Ocean Acidification, Global Warming's Evil Twin, is Killing the Oceans
We used to think that the ocean was so vast that there was no way that any act of humans would ever affect it. Now we know differently -- but is it too late?
Oceans absorb 25% of the carbon dioxide that we put into the atmosphere. This is quite a favor to us. Without the oceans Earth would be a much hotter planet than it currently is. The oceans cover two thirds of the world's surface and provide twenty percent of the protein that we eat every day, as well as countless jobs that support life on land.
For all this, we are giving the oceans absolutely nothing but abuse.
According to chemical oceanographer Triona McGrath, the ocean has been undergoing a long negative change in pH (the acid/alkaline balance of the water) since the rise of the Industrial Revolution. Low pH means high acidity. Carbon dioxide dissolves in seawater -- that's good news. The bad news: As a result of absorbing of all of this carbon dioxide, the pH of seawater goes down, meaning the acidity increases.
Seawater acidity has been rising steadily since the start of the Industrial Revolution at the exact same rate as carbon dioxide has been rising in our atmosphere. What a coincidence! It seems like man is having a major impact on the oceans after all. We probably should have figured this out after nearly killing all the whales in the North Atlantic so we could read by lamplight. This increase in carbon dioxide has caused a 26 percent increase in ocean acidity since pre-industrial times. According to McGrath, the oceans are expected to rise in acidity by 170 percent by the end of this century.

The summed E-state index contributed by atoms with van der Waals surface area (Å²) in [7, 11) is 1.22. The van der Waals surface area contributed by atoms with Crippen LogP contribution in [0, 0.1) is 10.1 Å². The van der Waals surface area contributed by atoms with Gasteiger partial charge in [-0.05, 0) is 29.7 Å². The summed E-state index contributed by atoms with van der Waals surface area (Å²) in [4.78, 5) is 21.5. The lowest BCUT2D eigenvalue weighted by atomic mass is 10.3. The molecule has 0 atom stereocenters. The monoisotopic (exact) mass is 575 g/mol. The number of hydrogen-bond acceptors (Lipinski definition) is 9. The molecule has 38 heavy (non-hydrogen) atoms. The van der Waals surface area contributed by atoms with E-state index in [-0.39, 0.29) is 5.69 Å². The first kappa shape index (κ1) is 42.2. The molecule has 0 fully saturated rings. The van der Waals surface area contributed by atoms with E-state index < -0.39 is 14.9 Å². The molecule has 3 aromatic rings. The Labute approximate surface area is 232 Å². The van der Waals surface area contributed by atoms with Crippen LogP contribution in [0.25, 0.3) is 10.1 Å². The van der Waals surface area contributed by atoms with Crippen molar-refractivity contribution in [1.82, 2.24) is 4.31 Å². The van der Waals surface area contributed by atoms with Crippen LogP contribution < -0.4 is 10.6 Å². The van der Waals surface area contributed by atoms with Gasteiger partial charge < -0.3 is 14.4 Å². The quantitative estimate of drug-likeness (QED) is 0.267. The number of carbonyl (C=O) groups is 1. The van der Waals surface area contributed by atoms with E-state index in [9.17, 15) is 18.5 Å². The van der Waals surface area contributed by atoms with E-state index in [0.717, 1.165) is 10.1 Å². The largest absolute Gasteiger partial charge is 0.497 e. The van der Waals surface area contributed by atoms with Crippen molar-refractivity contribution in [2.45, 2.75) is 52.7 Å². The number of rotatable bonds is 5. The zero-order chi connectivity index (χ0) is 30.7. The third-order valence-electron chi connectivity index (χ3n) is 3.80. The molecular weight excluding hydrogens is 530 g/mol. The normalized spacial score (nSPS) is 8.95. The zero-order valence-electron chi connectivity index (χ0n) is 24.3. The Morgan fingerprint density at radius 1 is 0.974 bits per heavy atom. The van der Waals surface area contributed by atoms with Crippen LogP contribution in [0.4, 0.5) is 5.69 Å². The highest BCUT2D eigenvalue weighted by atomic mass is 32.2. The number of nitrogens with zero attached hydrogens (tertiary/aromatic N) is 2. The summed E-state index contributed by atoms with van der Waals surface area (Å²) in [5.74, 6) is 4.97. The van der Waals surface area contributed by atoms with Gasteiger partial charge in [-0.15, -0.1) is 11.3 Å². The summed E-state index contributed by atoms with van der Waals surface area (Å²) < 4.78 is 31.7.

We can see the effects of rising acidity in a number of ocean species by doing simple experiments involving seawater and the given ocean species. When the sea butterfly, which is food for a whole host of animals from krill to salmon to whales, is exposed to the type of acidity that we are expected to see by 2100, the shells of these arthropods almost disappears completely after only 45 days. If this is the type of ocean acidity we can expect in the year 2100, we are not likely to have the type of ocean organisms that we currently have in the oceans today.
This causes a ripple effect throughout the food chain that is unknown to scientists at this time. What is known is that the process of ocean acidification can be slowed by slowing the rate and amount of carbon that we put into the atmosphere. This means a reversal of current trends in burning fossil fuels.
Carbon ions are also needed by certain organisms to build shells. Organisms like mussels and crabs need these carbon ions in order to build their shells and survive. Coral also needs this ion in order to survive. With the rising acidity of the ocean's temperatures, these ions are disappearing from the ocean and these organisms will have a hard time surviving.
The projected increase in acidity would be by far the fastest and most dramatic increase in the past 55 million years. 55 million years ago another change in the ocean's acidity occurred through a natural phenomenon that was much slower than the process that is occurring today. That change in the oceans acidity brought about a mass extinction of a wide variety of marine life. It is unknown what effect this quick change in acidity will have on certain ocean organisms.